Exterior shot of ARUP’s new laboratory facility with mountains in the distance

Faster, Stronger, and Bigger Than Ever Before

When the sun rises over the foothills just east of Salt Lake City, a new 220,000-square-foot, four-story building is now silhouetted against the landscape. The building is the epicenter of ARUP Laboratories’ growing operations and has increased the company’s laboratory space by 45%.

“We had the opportunity to design the optimal home for large-scale laboratory operations, and then make it a reality. That is what this new building is,” said Andy Theurer, president and soon-to-be CEO.

ARUP’s new 220,000-square-foot laboratory facility brings ARUP’s physical presence in University of Utah Research Park to more than 750,000 square feet and makes it the company with the largest presence in the park.

Inside the massive structure, specimens zoom along on a sophisticated automated transport system that extends 1.4 miles through the building, up and down floors, in a laboratory environment designed to optimize specimen stability, safety, and turnaround time.

“Our advanced automation has already allowed us to achieve Six Sigma standards, particularly in the area of number of lost specimens,” said Operations Director Clint Wilcox, who has overseen the automation project. “The increased trackability made possible by the new automation will only further improve our track record.”

Hidden above ceilings, tucked into floors, and even in a tunnel are mechanical, electrical, piping, and other flexible systems that will allow ARUP to adapt and scale up to meet future testing needs as the company, one of the nation’s largest reference laboratories, continues to grow.

To ensure that laboratories can operate 24 hours a day, seven days a week without disruption, the electrical and heating, ventilation, and air conditioning (HVAC) systems have been built with redundancy to guarantee backups if a system goes down, explained Curtis Hansen, director of facilities.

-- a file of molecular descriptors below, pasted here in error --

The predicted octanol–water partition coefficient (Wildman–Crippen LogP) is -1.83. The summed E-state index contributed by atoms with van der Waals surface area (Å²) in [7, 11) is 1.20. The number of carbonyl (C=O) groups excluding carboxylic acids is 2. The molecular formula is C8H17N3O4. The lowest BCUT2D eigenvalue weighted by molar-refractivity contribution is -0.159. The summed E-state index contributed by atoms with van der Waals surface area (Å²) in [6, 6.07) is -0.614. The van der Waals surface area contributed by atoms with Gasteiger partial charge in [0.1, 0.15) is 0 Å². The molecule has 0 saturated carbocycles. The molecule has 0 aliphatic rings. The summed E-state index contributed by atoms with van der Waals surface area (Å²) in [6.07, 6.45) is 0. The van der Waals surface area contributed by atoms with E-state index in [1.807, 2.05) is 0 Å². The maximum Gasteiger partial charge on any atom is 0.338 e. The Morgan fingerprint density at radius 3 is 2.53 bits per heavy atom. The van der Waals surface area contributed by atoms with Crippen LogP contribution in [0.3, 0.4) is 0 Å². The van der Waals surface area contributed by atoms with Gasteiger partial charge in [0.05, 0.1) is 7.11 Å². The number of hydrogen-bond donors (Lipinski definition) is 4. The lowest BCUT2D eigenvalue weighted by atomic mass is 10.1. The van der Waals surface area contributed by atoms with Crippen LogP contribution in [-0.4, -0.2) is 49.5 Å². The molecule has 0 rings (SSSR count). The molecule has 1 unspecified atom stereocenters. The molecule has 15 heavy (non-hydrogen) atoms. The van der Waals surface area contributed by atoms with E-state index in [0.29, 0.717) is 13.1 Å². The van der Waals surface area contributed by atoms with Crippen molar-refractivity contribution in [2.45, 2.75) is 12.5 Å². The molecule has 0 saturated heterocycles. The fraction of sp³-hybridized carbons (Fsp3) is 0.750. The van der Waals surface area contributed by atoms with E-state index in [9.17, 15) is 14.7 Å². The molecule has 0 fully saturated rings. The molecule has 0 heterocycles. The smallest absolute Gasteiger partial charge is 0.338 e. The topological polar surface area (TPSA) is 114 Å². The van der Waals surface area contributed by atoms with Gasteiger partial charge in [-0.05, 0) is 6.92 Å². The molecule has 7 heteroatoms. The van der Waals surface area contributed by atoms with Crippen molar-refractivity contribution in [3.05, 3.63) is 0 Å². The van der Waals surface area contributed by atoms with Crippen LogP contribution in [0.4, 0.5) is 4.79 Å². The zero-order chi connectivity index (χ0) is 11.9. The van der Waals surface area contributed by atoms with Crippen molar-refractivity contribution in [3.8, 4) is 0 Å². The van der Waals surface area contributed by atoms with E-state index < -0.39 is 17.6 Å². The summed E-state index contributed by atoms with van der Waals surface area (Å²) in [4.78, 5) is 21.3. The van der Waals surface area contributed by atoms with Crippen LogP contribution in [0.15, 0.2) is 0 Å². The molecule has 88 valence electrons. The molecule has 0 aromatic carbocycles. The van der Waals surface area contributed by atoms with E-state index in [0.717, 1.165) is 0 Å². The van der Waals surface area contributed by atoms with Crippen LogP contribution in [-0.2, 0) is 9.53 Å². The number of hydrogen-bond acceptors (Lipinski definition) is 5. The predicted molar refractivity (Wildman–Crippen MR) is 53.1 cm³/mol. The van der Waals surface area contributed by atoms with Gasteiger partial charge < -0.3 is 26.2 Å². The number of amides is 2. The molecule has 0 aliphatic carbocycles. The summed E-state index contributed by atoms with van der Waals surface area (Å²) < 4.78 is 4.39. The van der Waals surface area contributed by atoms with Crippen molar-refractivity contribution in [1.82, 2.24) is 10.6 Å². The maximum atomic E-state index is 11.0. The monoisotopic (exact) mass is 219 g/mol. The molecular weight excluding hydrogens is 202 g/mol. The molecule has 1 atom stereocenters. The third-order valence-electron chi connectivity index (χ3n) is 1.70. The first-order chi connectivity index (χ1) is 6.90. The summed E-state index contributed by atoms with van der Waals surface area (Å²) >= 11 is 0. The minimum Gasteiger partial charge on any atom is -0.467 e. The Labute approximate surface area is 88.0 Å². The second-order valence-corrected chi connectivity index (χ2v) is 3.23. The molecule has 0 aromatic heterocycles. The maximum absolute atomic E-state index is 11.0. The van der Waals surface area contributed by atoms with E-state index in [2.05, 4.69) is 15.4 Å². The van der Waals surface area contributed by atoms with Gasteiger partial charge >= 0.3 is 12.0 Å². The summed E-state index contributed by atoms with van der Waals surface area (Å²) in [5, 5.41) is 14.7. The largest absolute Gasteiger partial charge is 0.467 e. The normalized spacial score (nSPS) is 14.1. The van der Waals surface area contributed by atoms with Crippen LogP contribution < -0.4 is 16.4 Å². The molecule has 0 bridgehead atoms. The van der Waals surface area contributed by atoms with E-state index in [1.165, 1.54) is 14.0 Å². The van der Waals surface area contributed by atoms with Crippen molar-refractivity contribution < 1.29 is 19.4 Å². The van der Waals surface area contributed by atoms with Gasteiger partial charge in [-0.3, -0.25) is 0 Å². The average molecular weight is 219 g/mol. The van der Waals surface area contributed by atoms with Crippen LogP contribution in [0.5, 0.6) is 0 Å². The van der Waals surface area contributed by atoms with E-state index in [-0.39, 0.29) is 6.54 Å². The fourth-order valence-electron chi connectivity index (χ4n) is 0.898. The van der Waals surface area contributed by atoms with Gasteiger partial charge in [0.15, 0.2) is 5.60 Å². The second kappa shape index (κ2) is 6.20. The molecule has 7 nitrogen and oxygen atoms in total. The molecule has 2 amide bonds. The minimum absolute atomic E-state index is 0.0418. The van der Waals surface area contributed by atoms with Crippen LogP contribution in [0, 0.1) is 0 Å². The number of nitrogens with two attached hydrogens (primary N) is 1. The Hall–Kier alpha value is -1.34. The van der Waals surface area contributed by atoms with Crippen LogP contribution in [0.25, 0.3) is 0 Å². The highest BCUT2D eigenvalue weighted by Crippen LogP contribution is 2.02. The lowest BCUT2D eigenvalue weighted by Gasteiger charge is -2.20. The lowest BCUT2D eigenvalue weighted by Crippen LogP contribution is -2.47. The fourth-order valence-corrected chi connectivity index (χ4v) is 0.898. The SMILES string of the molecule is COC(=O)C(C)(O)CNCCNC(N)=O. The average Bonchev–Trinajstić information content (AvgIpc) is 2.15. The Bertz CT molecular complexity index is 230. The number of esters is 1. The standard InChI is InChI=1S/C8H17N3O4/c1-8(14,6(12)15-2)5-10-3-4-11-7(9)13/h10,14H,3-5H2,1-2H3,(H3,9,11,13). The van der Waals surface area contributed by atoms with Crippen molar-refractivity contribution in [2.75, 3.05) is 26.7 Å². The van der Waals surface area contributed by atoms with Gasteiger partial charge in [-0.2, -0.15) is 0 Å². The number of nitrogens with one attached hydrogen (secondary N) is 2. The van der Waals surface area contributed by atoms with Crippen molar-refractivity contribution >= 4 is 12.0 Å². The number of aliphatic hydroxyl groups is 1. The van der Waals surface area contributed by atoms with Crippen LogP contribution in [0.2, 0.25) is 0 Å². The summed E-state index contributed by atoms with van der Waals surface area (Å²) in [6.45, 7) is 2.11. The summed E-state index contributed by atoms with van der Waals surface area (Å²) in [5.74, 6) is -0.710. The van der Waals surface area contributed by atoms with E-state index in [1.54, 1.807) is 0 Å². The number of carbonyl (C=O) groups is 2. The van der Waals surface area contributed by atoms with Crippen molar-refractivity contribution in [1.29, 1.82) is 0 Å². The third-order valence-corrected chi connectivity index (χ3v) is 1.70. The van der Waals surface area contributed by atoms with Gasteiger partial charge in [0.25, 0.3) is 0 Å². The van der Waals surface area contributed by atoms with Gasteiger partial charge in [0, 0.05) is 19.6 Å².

When there are glitches in power, an uninterrupted power system (UPS) kicks in to supply power for the seconds needed until the backup generator takes over, so testing continues uninterrupted. The sophisticated ventilation system ensures that air quality remains uncontaminated (for laboratorians and samples alike) and temperatures stay steady to ensure specimen viability.


Expansive New Lab Space

Some of the largest labs and areas in the new building include an expanded Specimen Processing and Specimen Receiving (SR) area, Mass Spectrometry Lab, Chemistry Core Lab, Automated Endocrinology Lab, Immunology Core Lab, and the Serologic Hepatitis-Retrovirus Lab.

All areas of SR are now centralized on the fourth floor of the new building, with flexibility to grow. “We really gain efficiencies and streamline the workflow by being centralized,” said David Rogers, senior operations director. He added that the new automation system improves efficiencies as well, allowing for groups of 20 specimens to be transported in a single rack. With the previous system, one specimen moved along the automated track at a time.

The size of the Mass Spectrometry Lab increased by more than a third and includes three separate chemical control areas to ensure safe use of chemicals. This was the most expensive lab to build because it requires an enormous amount of power to operate 120 mass spectrometers. Chad Turner, design and construction manager, explained that a custom exhaust system extracts heat from the mass spectrometry equipment. “When the machines run at cooler temperatures, this provides for more accurate and reliable testing for our patients. It also means less downtime because the equipment is less likely to overheat.”

In the new, expanded Chemistry Core Lab, the new automation has improved workflow and significantly decreased turnaround times. It has brought manual specimen touches down from 26 to eight. A new software system has expedited testing, as well. “Up to 70% of our manual steps have been replaced by automation,” said Ryan Greer, who oversees technical operations in the Chemistry division. “We have enough capacity built into our systems that we are now poised for 30% growth over the next 10 years.”